New Zealand semi-Automatic ban and Alberta election

In less than a week New Zealand prime-minister Jacinda Ardern has promised sweeping gun control with a ban on all or most semi-automatic weapons (exact details forthcoming).  This is the type of leadership we need on gun control, but it is too bad it took a tragedy as bad as Christchurch mosque shooting for this to happen.  Even more impressive is all parties support this including those on the political right, a consensus you almost never see nowadays in North America on gun control.  While our gun laws in Canada are somewhat different than New Zealand, we can still learn from this and hopefully take proactive action to reduce the chances of such mass shooting.  As such we should ban all centrefire semi-automatics with detachable magazines or at least as many as possible.  You don’t need these to hunt; you only need two rounds to hunt and no more.  Likewise for sports shooting there are still plenty of events available including all Olympic ones that don’t involve using these weapons.  Having fun at the range is not worth one life.  I understand the overwhelming majority of gun owners are law abiding, but no amount of vetting is 100% full proof thus there are certain weapons due to their risks that civilians just should not be allowed to own.  This is not an attack on gun owners as this is not about one person; this is about the greater good of society as a whole and since we live in a society where our actions impact others, there have to be some limits on our freedoms, they cannot be absolute.  For sure such ban would be divisive, but whatever divisiveness there is in it, the harm of doing nothing is far greater.

On the Alberta election front, polls are tightening a bit with the NDP only a few points below the 41% they got last time around while UCP struggling to hit the 50% mark.  More importantly when leaders are assessed Notley performs just as well as Kenney so I believe polls will tighten even further.  While Kenney may be the favourite, I don’t think an NDP win in Alberta is as far fetched as some believe it is.  Obviously if the polls don’t move between now and election day Kenney will be the next premier, but most elections polls do move.  I’ve seen plenty of leaders blow even bigger leads; after all Christy Clark in 2013 was even in worse shape poll wise at this point yet still pulled off a win few thought was possible, so point being it is not over.  More importantly if the results are like this or closer, this should be a strong warning to Conservatives, swing too far to the right and you pay at the polls as other provinces have even less favourable terrain.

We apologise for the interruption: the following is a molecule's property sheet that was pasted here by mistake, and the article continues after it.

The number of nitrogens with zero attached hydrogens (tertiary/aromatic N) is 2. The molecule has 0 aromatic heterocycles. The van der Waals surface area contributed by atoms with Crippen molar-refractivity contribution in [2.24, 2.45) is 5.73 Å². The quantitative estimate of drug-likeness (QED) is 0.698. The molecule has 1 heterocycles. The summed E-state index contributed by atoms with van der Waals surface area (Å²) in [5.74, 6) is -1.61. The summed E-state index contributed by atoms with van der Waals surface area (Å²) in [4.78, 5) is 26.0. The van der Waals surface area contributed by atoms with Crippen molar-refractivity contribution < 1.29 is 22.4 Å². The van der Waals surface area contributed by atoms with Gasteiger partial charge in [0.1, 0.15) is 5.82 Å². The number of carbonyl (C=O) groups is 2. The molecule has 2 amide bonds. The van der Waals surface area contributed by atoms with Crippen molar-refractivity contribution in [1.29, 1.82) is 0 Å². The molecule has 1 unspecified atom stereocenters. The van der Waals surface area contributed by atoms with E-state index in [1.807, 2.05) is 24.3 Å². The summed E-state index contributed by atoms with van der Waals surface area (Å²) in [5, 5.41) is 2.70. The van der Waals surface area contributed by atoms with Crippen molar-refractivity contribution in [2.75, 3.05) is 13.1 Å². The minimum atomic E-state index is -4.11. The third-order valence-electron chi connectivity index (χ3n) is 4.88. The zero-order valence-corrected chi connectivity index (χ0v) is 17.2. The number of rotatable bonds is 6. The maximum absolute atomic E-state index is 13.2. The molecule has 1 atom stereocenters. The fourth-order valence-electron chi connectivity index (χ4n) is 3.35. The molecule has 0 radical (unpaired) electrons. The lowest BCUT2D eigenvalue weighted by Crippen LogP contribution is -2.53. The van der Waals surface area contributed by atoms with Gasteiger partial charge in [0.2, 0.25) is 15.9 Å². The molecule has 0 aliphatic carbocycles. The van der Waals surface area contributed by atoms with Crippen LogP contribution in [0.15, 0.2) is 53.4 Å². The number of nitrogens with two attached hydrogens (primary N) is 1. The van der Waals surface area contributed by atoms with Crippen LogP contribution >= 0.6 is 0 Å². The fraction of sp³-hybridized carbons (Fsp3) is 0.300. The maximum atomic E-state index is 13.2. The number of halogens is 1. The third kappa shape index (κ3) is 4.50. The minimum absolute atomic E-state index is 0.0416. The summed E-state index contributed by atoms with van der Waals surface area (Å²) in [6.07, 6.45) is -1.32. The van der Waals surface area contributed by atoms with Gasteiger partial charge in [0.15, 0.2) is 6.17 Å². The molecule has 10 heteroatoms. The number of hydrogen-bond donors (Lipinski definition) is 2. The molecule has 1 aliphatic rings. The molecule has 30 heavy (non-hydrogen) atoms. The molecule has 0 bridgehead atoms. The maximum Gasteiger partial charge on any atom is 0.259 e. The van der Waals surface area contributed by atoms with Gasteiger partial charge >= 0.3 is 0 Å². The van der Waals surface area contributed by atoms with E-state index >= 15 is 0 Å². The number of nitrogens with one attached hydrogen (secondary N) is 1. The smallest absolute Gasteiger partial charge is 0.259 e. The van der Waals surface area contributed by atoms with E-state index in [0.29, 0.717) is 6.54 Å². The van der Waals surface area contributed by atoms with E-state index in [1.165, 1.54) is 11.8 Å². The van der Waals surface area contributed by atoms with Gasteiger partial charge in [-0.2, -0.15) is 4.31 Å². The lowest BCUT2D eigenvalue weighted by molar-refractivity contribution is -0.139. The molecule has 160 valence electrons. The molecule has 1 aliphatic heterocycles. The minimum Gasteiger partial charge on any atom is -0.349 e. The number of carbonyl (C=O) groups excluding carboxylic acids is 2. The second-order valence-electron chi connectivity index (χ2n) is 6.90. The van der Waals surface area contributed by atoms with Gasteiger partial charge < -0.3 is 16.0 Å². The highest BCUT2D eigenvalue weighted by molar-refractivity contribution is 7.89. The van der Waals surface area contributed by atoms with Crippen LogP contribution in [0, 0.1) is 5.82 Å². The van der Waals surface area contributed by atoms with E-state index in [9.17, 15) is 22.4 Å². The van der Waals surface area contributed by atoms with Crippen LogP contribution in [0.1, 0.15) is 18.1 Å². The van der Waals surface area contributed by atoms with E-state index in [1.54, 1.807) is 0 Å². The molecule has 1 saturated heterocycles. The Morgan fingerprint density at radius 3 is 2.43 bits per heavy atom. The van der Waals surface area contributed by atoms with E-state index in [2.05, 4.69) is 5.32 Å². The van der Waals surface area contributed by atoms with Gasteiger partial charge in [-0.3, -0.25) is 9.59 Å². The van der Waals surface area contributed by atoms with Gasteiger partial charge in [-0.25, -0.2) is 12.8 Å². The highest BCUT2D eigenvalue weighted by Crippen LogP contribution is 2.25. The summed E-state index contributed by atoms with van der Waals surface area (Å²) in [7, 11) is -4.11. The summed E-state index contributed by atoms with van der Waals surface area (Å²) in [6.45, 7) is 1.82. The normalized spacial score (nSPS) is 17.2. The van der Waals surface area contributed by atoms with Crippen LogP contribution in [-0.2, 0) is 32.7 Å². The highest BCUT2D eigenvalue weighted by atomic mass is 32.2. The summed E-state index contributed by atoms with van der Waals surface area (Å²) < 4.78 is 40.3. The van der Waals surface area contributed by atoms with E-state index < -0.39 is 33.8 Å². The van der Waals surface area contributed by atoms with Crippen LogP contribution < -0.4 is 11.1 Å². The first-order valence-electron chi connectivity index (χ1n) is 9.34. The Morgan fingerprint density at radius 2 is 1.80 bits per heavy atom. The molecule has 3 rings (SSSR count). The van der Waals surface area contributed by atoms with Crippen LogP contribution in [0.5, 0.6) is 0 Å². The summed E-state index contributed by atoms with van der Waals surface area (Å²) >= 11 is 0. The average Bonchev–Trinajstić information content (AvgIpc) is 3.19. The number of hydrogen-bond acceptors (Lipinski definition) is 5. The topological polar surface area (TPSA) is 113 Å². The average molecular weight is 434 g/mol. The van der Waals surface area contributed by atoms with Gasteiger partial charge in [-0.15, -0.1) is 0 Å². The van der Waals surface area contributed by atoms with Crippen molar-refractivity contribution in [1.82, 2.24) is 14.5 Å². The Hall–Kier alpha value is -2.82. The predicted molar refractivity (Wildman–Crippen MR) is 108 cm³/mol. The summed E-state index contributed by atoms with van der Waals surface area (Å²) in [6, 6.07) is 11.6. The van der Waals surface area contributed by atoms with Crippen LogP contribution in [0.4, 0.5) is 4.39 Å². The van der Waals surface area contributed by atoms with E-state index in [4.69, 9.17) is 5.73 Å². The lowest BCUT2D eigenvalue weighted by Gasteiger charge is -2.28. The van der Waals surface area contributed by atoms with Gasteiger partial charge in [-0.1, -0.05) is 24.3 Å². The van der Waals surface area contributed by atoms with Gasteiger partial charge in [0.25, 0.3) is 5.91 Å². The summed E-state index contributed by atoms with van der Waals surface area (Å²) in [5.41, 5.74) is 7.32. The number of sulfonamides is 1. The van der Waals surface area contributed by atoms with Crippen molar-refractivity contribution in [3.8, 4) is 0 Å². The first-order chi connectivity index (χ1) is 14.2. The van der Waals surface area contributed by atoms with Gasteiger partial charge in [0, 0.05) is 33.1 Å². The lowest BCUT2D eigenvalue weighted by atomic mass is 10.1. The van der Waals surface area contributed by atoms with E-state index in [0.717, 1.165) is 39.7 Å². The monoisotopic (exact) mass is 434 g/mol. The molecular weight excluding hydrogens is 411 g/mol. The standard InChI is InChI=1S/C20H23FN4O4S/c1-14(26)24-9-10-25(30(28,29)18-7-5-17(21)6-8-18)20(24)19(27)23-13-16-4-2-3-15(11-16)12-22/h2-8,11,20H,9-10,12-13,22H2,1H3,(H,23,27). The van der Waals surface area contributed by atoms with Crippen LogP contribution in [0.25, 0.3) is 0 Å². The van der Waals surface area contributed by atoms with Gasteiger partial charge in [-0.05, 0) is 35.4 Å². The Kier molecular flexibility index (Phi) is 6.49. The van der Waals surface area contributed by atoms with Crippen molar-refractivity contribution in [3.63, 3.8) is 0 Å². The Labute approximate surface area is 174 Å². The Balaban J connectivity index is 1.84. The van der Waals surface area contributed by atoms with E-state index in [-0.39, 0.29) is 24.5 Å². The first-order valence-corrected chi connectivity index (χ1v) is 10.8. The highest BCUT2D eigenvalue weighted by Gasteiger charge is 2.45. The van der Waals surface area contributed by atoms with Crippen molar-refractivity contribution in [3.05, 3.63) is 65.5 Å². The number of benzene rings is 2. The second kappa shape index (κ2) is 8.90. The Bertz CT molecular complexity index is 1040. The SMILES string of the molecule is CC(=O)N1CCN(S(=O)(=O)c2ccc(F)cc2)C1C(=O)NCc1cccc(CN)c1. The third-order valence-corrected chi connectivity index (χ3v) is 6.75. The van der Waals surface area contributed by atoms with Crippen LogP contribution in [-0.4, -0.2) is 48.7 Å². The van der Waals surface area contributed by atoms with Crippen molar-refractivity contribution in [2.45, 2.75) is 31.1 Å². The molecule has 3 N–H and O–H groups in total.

3 thoughts on “New Zealand semi-Automatic ban and Alberta election

  1. I had a gut feeling the polls would tighten as we got closer to the election campaign. People don’t love kenney at all and feel like he can not connect to them at all. People like notley but her party made a bunch of mistakes in the first few years of their mandate. Also, going to the extreme right on energy policy and a few other things were going to eventually turn some people. Also the UCP acting like they own alberta and going after everyone they dsagree with is going to turn people off to, There are lots of Albertans that want a fiscally responsible and normal government. I don’t like the ABNDP’s focus on social issues at times, the debt they have been piling up and their slow response at times at fixing certain things, but I really like Notley so I am going to vote for the ABNDP again.


    1. If you look at my predictions at beginning of year, I suggested this. The Alberta Progressive Conservatives were much a bigger tent and less ideological than Kenney. Only Klein of the previous leaders could be described as ideologically on the right and even he could connect with people on a personal level in a way Kenney cannot. Federally Alberta votes heavily Conservative and I expect the Tories to win almost all seats in this fall’s election but that is less because of Alberta being right wing and more regionalism. Albertans tend to I find like activist government if close to home, but favour smaller government as it gets more distant. So most progressive at municipal level, somewhere in between provincially, while most conservative at the federal level.


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